We reached these conclusions by combining three complementary research methods. First, MGI surveyed 5,100 households with members aged 50 to 70 to better understand and compare the attitudes of boomers and members of the previous (“silent”) generation toward aging, retirement, saving, consumption, and work. Second, we assembled a comprehensive database of boomer household finances and collected similar data for the preceding and following generations. Third, we used the survey and the database to build an economic model that projects boomer household finances through 2035 and to study how their evolution would affect the wider economy. (For details on the research methodology and results, see “Talkin’ ’bout my generation: The economic impact of aging US baby boomers.”)
Last year, MGI and our colleagues in McKinsey’s marketing practice drew on this research to show business leaders how they should prepare for the changing needs of older boomers.3 In this article, we examine the implications for the living standards of boomer households and for the economy as a whole.
One-time factors that boosted boomers’ incomes
The basic facts about the baby boomers are well known. This age cohort (79 million strong) ranks as the richest in US history; is 50 percent larger than the silent generation, which preceded it; and represented, at the time of its birth, a larger share of the US population than the succeeding cohorts (Generation X and the Millennials) did at the time of theirs.4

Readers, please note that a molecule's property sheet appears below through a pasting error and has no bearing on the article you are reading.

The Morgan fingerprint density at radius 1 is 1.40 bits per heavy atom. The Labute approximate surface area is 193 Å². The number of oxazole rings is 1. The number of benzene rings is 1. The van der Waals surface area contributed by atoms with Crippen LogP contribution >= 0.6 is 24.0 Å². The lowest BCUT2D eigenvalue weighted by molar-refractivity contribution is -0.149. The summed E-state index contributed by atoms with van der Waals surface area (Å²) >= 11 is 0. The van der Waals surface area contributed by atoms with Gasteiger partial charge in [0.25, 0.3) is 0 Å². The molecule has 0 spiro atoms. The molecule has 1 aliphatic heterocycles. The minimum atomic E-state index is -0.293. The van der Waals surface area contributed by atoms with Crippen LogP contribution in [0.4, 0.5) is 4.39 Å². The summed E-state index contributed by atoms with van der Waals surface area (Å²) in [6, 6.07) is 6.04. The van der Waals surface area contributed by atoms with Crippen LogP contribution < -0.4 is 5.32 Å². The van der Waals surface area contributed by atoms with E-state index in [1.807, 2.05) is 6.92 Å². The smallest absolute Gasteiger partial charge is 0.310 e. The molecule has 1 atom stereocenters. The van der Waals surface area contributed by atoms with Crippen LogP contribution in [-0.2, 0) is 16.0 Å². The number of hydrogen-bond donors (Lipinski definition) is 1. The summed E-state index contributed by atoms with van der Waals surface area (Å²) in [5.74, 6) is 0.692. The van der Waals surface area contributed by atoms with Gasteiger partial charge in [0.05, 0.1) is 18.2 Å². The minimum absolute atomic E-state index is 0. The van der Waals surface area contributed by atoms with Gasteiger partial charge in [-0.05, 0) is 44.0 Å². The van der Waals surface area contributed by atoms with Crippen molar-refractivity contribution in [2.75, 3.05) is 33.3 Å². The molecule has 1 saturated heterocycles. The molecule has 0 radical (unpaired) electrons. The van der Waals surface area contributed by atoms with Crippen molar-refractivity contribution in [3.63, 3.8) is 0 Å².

Far less well understood are the reasons for this generation’s economic success. Boomers have collectively earned more than twice as much as members of the silent generation did at the same age—$3.7 trillion versus $1.6 trillion. Our research shows that 80 percent of the difference resulted from three factors quite specific to the boomers. (The remaining 20 percent reflected economic growth from which the boomers benefited as much as other generations did over their working lives.)
The first exceptional source of these income gains was the boomer cohort’s sheer size, which raised output and growth rates. Second, the boomers lived quite differently from the way previous generations did. As women poured into the workplace and social mores changed, boomers married and had children later, as well as divorced and remained single at higher rates. These changes in turn raised the number of households and therefore the number of wage earners relative to the total population. Third, boomers had higher returns to both education and work at a time when the labor force was shifting from industrial to service and knowledge jobs. In particular, the boomers’ higher levels of education enabled them to capitalize over the course of their careers—to a degree greater than other generations did—on economic changes stemming from productivity growth, technological innovation, and globalization.
In all likelihood, the factors driving the boomers’ exceptional income growth won’t recur. Subsequent generations, though large in numbers, represent a smaller share of the total population; the size of households has stabilized; and gains in educational attainment and the workforce participation rates of women have largely topped out.